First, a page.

St. Clement’s School believes strongly in the notion of community, so much so that it is one of our articulated values. We believe that we draw strength and support from openness, inclusiveness, and the spirit of growing, learning, and playing together.
Our community shapes us in powerful ways. Community is- and should be- a positive influence on who we are as individuals. As a school, we have a tremendous responsibility to ensure that the St. Clement’s community enables our mission of developing young women who are intellectually curious, courageous and compassionate. In addition, we must also support our beliefs about equity, diversity and inclusion. As our School’s Diversity Statement articulates, we value each community member’s identity and well-being. Together, we learn and grow by embracing multiple perspectives, experiences, and cultures. Our differences are our strengths.
This past week highlighted the importance of community in a number of ways. In addition to a wonderful breakfast for all students and staff hosted by LINCWell on Wednesday, our Red Reads assembly the day before reminded us of the power of community.
Our annual Red Reads event at St. Clement’s asks our girls from all grades, as well as our staff, to identify a book that they believe best supports a chosen theme. This year’s theme was community.
Students and staff, using pseudonyms, submitted their titles and then the finalists were revealed and presented to the entire school. After a school-wide vote the finalists present their views on the winning book. This year we had two final picks: A Junior School choice of Garfield Comics, and an Upper School choice of The Hate U Give by Angie Thomas.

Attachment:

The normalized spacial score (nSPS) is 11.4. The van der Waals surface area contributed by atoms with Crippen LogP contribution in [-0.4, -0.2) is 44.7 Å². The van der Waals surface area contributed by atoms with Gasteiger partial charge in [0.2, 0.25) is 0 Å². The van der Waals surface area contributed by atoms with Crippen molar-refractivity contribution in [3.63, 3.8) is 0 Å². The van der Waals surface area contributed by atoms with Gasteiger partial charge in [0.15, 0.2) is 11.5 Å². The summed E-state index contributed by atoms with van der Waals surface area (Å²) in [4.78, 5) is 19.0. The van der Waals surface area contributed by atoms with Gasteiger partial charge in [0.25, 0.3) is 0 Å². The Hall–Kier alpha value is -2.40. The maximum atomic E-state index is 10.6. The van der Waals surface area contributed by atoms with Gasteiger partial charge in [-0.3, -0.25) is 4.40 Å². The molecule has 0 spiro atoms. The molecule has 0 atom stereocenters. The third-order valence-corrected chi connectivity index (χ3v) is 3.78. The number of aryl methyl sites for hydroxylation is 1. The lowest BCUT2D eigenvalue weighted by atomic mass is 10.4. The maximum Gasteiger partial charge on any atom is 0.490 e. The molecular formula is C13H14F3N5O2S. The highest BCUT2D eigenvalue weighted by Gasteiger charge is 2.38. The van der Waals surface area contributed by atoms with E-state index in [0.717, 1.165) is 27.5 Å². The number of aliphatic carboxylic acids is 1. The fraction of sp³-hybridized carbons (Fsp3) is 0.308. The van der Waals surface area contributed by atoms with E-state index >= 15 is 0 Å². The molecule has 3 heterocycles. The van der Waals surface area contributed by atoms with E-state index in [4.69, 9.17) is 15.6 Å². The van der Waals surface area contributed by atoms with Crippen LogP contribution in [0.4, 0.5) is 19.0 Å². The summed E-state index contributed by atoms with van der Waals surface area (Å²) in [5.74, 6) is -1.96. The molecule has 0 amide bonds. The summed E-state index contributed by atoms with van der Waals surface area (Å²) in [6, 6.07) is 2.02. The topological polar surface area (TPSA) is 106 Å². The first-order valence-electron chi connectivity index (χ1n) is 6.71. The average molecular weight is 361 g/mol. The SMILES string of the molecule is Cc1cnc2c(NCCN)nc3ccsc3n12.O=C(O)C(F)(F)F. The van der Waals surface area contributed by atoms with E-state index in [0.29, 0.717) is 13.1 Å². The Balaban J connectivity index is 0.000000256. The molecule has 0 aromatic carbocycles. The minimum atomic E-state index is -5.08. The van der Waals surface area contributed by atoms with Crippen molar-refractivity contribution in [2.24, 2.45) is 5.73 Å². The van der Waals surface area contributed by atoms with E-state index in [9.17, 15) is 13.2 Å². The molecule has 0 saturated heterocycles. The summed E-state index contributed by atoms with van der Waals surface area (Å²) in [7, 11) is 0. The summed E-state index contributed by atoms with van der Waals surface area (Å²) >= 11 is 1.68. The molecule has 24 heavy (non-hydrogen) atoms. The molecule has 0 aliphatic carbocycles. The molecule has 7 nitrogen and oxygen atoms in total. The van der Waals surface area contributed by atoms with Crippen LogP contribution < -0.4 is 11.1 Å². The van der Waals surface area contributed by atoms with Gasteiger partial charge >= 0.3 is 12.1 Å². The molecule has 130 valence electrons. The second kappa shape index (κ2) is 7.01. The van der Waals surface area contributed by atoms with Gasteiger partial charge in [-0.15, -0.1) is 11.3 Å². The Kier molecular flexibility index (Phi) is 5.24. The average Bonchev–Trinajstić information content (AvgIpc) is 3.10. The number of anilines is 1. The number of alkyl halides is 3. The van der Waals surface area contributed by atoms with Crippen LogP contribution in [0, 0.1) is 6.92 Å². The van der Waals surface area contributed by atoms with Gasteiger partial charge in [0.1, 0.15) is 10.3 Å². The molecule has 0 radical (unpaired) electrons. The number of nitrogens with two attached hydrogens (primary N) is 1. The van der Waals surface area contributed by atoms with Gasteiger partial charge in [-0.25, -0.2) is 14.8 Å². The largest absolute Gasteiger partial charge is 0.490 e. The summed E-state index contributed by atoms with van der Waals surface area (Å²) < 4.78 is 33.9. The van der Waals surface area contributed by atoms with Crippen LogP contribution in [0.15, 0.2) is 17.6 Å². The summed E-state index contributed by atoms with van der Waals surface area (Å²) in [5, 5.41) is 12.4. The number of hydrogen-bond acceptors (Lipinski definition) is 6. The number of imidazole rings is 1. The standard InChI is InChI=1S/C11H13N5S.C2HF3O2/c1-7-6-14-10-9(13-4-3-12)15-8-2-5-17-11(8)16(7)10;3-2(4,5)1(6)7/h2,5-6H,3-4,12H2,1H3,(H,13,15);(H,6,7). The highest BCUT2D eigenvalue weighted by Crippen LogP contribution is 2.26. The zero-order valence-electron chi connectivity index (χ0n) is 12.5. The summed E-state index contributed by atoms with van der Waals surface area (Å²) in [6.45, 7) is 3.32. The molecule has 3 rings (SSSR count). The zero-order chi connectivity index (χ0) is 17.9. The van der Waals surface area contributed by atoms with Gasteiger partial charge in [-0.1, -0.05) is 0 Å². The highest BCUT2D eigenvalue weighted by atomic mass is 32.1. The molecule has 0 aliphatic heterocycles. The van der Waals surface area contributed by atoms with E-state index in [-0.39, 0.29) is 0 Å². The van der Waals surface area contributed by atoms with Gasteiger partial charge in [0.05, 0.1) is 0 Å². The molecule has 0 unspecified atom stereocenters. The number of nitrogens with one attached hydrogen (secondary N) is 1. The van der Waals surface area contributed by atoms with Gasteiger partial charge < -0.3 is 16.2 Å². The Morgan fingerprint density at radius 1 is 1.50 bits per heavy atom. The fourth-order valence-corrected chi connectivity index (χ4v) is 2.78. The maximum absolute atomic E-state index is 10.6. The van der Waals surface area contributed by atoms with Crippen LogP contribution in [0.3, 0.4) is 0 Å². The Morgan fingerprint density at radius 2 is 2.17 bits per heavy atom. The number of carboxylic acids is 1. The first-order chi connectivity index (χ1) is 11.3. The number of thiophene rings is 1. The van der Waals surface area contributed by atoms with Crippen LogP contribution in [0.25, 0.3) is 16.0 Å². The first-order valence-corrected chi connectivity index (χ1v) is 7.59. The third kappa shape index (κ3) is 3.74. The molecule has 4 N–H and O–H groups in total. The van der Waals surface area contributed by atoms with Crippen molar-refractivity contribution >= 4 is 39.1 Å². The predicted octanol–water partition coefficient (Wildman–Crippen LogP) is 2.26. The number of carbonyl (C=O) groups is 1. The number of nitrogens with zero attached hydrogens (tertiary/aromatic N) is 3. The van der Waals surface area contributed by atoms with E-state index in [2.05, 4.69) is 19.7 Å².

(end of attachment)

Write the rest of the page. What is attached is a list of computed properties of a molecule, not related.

In assembly on Tuesday, Upper School students shared their thoughts about why The Hate U Give best represented community. The Hate U Give is a powerful story of Starr, a black teen who is straddling two worlds: the poor community in which she lives, and the fancy private school which she attends. Starr witnesses the fatal shooting of one of her closest friends at the hands of the police and faces a complex choice of whether to speak up and possibly risk her place in one of her two communities.
I was proud of our girls as they identified the very real tension between being members of a community while maintaining a sense of self.
One student, Meera ’22, wrote, “I always thought that you decided who you are. That you and only you have full control over what you believe, who you become, and the things you care about. But after reading The Hate U Give, I’ve decided that’s not true. Maybe our values and our beliefs aren’t in our DNA; maybe they are developed over time. The people we become are shaped by the experiences we have and, more importantly, the people around us. It’s our communities that build our mindset, our ambitions and our beliefs. Communities shape us. There is no us without them. And the influence of people around us will shape who we become. But, as great as belonging is, and as much as people need people, you cannot sacrifice who you are and what you believe….you have to be your own person.”
The value of community cannot be underestimated. It informs who we are and influences how we feel. We must be sure that we recognize its power and always ensure that we consider each member’s identity and well-being and appreciate the contributions these bring to the community as a whole. For, our differences are out strengths.